3) Extra Credit: Why have I not asked you to construct a pie graph for the cause-specific mortality rates? (2 points)

Part III: Case-Fatality Rates for Avian Flu (17 points, plus 2 possible extra credit points)
Avian Influenza A (H5N1) is highly pathogenic. It first came to the attention of the world in November 2003. The virus has been constantly evolving. From being 100% in wild birds (such as geese) it first evolved to infect domestic poultry. Later it evolved to infect humans. Most cases of infection have been traced to human contact with infected poultry. While the virus currently does not yet transmit efficiently from person to person, some cases of person to person transmission have occurred.

Table 2 shows the number of reported cases and deaths from Avian flu around the world as of June 24th, 2019. Empty cells mean that there were no cases in that country during that period of time. Please use Table 2 (below) for the following calculations. Express all final answers as percentages.

1) Calculate the total case-fatality rate for Avian flu in the world (all countries combined and years combined). (Show all steps, including numerator and denominator.) (2 points)
2) For all countries combined, please calculate the case-fatality rates for avian influenza for each of the following time periods: 2003-2009, 2010-2014, 2015, 2016, 2017 and 2018-2019 (up until June 24th). These are time-specific case-fatality rates. After calculating these rates, place them in table 3 below. (You do not need to show all steps.) (3 points)
3) Describe in words how the case-fatality rate for avian influenza has changed over time. (2 points)
4) For all time periods combined, calculate the case-fatality rates for avian influenza for each country where it has occurred for all years combined. These are category-specific (country-specific) case-fatality rates. After calculating these rates, place them in table 4 below. (You do not need to show all steps.) (8 points)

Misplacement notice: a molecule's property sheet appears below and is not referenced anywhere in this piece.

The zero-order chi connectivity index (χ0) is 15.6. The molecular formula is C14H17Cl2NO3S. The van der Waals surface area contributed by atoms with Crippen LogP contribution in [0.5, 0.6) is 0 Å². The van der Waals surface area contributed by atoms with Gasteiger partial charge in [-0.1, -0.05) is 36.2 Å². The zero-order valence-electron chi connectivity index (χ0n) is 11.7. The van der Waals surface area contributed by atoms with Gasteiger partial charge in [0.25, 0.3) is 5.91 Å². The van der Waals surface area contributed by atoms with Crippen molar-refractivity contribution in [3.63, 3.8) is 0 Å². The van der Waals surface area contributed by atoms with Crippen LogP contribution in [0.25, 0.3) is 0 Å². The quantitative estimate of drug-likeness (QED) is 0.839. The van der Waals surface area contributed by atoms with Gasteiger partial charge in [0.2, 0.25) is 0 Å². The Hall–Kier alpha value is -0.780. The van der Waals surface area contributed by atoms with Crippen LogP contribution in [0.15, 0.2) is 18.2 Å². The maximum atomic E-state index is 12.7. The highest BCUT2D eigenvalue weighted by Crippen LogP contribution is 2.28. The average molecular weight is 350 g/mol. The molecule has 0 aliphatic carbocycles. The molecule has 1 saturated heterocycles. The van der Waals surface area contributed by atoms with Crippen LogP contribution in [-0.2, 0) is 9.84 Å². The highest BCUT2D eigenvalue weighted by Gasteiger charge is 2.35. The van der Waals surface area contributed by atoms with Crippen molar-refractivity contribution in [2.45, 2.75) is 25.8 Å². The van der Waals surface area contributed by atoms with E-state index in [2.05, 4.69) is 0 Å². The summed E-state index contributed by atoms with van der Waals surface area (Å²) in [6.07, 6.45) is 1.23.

5) Including all countries which have reported any cases, which countries have had the highest case-fatality rate for this disease? Which countries have had the lowest? (2 points)
6) Including only countries with at least 25 total cases, which country has had the highest case-fatality rate and which the lowest? (2 points)
7) Extra Credit: After reading about the disease at the beginning of this problem, explain why it is necessary to maintain surveillance of this particular disease. (2 points)

Table 2: Cumulative Number of Confirmed Human Cases and Deaths from Avian Influenza A (H5N1) Reported to WHO, 2003- June 24, 2019
Country 2003-2009 2010-2014 2015 2016 2017 2018-2019 Total
Cases Deaths Cases Deaths Cases Deaths Cases Deaths Cases Deaths Cases Deaths Cases Deaths
Azerbaijan 8 5 8 5
Bangladesh 1 0 6 1 1 0 8 1
Cambodia 9 7 47 30 56 37
Canada 1 1 1 1
China 38 25 9 5 6 1 53 31
Djibouti 1 0 1 0
Egypt 90 27 120 50 136 39 10 3 3 1 359 120
Indonesia 162 134 35 31 2 2 1 1 200 168
Iraq 3 2 3 2
Lao People’s Democratic Republic 2 2 2 2
Myanmar 1 0 1 0
Nepal 1 1 1 1
Nigeria 1 1 1 1
Pakistan 3 1 3 1
Thailand 25 17 25 17
Turkey 12 4 12 4
Viet Nam 112 57 15 7 127 64
Total 468 282 233 125 145 42 10 3 4 2 1 1 861 455

Table 3: Case-Fatality of Avian Influenza over Time
Date 2003-2009 2010-14 2015 2016 2017 2018-2019
Case-Fatality Rate (%)

Table 4: Case-Fatality Rates of Avian Influenza by Country
Country Case-Fatality Rate (%) Country Case-Fatality Rate (%)
Azerbaijan Laos
Bangladesh Myanmar
Cambodia Nepal
Canada Nigeria
China Pakistan
Djibouti Thailand
Egypt Turkey
Indonesia Viet Nam